In a move to remain competitive in the uncertain economic environment, Charles Schwab (NYSE:SCHW) announced a drastic cut in fees for 15 proprietary exchange traded funds (ETFs) on Friday, September 21.  The company slashed operating expense ratios (OERs) collected from customers for managing administrative burden related to the funds for each of its Schwab ETFs. The move is designed to attract investors and follows Blackrock’s (NYSE:BLK) announcement that it plans to reduce fees for some of its iShares ETFs. Although this might help lure customers, the price cut might result in reduced profitability. We discuss below the effect that this development might have on Schwab’s stock price.
Our price estimate for Schwab is $14, in-line with the current market price.
- Schwab Sees Further Growth In Assets In January; Cut In Commissions Likely To Attract Greater Volumes
- Interest Earning Assets And Assets Under Management Drive Schwab’s Q4 And Full Year Earnings
- Schwab’s Q4 Revenues To Grow Under The Influence Of Rate Hike And Improving Market Conditions
- All Of Schwab’s Businesses Expected To Perform Impressively In 2017
- Schwab Witnesses Impressive Growth Across Monthly Metrics In November
- Schwab’s Year In Review: Impressive Year Influenced By Interest Rate Hike And Innovative Products
Like fellow online brokerages Ameritrade (NYSE:AMTD) and E*TRADE Financial (NASDAQ:ETFC), Charles Schwab has been suffering from a decline in investor confidence in the U.S. Trading activity for the company has been suppressed this year with Daily Average Revenue Trades (DARTs) falling 31% in August compared to the same month last year. (See Online Brokerages Rely On Assets Consolidation As Investor Confidence Remains Low for more details on the firm’s performance in August) The company is prioritizing the consolidation of client assets under management.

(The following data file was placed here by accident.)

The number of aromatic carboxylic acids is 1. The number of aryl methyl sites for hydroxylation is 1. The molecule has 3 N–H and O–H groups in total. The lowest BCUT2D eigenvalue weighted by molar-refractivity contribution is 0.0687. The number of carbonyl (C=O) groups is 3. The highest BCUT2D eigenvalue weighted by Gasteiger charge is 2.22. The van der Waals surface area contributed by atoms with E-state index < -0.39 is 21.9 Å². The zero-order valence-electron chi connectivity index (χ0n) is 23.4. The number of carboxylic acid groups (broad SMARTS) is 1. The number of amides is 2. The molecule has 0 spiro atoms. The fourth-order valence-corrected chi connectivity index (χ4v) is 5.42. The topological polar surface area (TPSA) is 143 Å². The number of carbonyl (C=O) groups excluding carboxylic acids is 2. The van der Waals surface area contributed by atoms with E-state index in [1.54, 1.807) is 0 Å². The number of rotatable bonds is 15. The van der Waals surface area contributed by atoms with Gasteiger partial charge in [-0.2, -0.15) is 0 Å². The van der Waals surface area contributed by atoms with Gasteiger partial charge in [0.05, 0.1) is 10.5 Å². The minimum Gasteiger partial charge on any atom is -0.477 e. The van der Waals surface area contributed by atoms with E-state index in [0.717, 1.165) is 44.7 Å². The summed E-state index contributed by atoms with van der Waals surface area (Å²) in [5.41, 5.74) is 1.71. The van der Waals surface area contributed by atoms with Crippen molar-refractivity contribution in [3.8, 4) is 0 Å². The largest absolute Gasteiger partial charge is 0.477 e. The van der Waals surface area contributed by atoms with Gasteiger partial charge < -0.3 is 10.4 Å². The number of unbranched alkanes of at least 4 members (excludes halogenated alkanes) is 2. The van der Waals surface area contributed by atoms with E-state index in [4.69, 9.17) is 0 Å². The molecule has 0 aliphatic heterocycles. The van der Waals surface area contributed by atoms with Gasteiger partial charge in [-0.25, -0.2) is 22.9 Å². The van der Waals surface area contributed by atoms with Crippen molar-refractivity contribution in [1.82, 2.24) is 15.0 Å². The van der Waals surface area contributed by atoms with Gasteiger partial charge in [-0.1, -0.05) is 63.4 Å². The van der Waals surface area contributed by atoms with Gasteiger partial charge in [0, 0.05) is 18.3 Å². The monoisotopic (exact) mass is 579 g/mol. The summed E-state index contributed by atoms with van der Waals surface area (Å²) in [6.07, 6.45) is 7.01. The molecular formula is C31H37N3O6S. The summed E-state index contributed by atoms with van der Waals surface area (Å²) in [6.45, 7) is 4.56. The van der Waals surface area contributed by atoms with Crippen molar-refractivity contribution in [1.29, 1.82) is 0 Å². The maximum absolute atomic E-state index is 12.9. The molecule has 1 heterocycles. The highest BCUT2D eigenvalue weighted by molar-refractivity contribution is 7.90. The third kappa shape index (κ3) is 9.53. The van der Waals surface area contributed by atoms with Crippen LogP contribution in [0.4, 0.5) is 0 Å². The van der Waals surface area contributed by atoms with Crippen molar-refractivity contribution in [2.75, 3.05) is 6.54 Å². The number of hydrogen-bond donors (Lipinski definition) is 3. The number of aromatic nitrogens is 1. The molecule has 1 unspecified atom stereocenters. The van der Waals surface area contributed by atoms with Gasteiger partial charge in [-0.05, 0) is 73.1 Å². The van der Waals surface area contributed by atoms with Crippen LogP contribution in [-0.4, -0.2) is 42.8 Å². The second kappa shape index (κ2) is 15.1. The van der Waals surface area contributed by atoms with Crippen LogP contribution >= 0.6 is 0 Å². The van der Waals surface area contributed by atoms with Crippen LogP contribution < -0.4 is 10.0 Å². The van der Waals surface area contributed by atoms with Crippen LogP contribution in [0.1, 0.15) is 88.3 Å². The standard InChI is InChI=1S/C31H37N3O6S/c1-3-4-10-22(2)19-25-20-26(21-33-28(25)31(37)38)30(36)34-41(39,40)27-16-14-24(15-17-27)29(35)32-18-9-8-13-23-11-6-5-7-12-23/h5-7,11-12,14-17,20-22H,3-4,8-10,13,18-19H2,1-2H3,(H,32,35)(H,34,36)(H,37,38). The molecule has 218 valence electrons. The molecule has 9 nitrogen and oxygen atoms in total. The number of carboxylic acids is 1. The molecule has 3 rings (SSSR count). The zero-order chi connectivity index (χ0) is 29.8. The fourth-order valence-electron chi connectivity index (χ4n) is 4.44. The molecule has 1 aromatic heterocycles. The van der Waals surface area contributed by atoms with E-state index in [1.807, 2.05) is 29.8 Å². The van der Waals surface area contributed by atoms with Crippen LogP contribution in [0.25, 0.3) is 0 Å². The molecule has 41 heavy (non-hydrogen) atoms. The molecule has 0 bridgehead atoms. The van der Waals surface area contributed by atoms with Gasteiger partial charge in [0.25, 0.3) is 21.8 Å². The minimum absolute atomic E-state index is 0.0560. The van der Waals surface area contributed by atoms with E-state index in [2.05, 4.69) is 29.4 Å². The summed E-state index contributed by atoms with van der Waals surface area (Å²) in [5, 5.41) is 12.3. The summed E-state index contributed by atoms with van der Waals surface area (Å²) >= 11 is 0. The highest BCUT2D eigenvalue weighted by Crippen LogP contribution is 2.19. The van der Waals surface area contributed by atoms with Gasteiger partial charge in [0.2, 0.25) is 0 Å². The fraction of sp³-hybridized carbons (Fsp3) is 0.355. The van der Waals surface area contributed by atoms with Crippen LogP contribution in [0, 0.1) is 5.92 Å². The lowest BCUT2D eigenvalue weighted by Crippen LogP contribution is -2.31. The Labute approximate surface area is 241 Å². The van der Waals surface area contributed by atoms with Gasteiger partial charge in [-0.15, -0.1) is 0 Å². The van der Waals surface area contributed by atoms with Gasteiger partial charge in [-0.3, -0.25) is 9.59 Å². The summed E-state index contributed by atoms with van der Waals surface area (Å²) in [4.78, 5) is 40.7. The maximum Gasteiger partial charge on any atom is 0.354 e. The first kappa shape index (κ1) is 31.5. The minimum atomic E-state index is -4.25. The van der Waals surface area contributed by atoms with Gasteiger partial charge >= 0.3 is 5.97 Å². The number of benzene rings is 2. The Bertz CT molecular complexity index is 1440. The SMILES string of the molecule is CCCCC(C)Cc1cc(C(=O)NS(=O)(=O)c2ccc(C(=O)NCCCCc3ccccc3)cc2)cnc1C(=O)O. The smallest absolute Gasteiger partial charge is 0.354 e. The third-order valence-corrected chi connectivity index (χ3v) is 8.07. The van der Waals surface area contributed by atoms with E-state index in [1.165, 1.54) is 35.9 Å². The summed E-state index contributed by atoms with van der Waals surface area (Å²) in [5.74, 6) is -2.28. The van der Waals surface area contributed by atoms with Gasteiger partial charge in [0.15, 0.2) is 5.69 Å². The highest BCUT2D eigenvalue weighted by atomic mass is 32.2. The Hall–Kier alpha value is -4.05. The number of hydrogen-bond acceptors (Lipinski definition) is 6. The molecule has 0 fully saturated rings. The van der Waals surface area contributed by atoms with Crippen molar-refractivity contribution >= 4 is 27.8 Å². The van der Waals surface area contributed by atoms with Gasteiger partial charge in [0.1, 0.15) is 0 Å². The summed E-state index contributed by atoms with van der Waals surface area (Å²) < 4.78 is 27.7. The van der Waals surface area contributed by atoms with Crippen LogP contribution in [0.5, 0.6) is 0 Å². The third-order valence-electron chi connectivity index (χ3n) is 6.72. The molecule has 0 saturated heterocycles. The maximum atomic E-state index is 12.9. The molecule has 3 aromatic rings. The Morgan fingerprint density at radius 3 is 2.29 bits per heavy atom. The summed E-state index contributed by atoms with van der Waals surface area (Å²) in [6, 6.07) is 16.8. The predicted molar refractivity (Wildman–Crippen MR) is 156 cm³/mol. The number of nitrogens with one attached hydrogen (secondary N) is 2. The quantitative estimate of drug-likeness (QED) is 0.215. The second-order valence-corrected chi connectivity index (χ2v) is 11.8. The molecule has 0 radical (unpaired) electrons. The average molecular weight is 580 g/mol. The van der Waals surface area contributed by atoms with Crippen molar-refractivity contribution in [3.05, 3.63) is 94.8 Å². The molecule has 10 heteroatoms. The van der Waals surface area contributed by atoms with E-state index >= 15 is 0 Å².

ETFs have been quite popular among investors as they track stock and bond indexes and offer greater cost and tax efficiency than mutual funds. Net inflow for ETF bond funds in the second quarter of 2012 was around $70 billion, according to Lipper, a subsidiary of Thomson Reuters that maintains fund data.  Schwab started offering ETFs in November 2009 and acquired Windward Investment Management, an ETF model portfolio provider, in 2010 to help sales. Client assets for Schwab ETFs stood at $7.2 billion at the end of August 2012.
BlackRock and Vanguard Group, Schwab’s main competitors in the market, have been accumulating assets in the last few months. Until Schwab’s cut, the Vanguard S&P 500 ETF was the lowest-cost product in the market with an OER of 0.05%. To compete, Chuck cut prices for two of its most popular products, the Schwab U.S. Broad Market ETF and the Schwab U.S. Large-Cap ETF, to an OER of 0.04%, now the lowest in the market. In fact, the price of Schwab’s products is now the lowest in the respective Lipper categories. The weighted average OER for all 15 Schwab ETF offerings dropped from 0.13% to 0.08%.
With competitive pricing, we expect Schwab to attract investors to its propriety fund offerings. Although assets under management in Schwab ETFs only account for 2% of the company’s total assets under management, the price cut will help it keep pace with the industry and lure new customers. We currently forecast proprietary fund assets to breach $300 billion by the end of our forecast period. There is a potential upside of 10% to our price estimate should the growth rate exceed our expectations, driving total proprietary fund assets beyond $600 billion. You can gauge the effect of a change in our forecast by modifying the interactive chart below.Notes: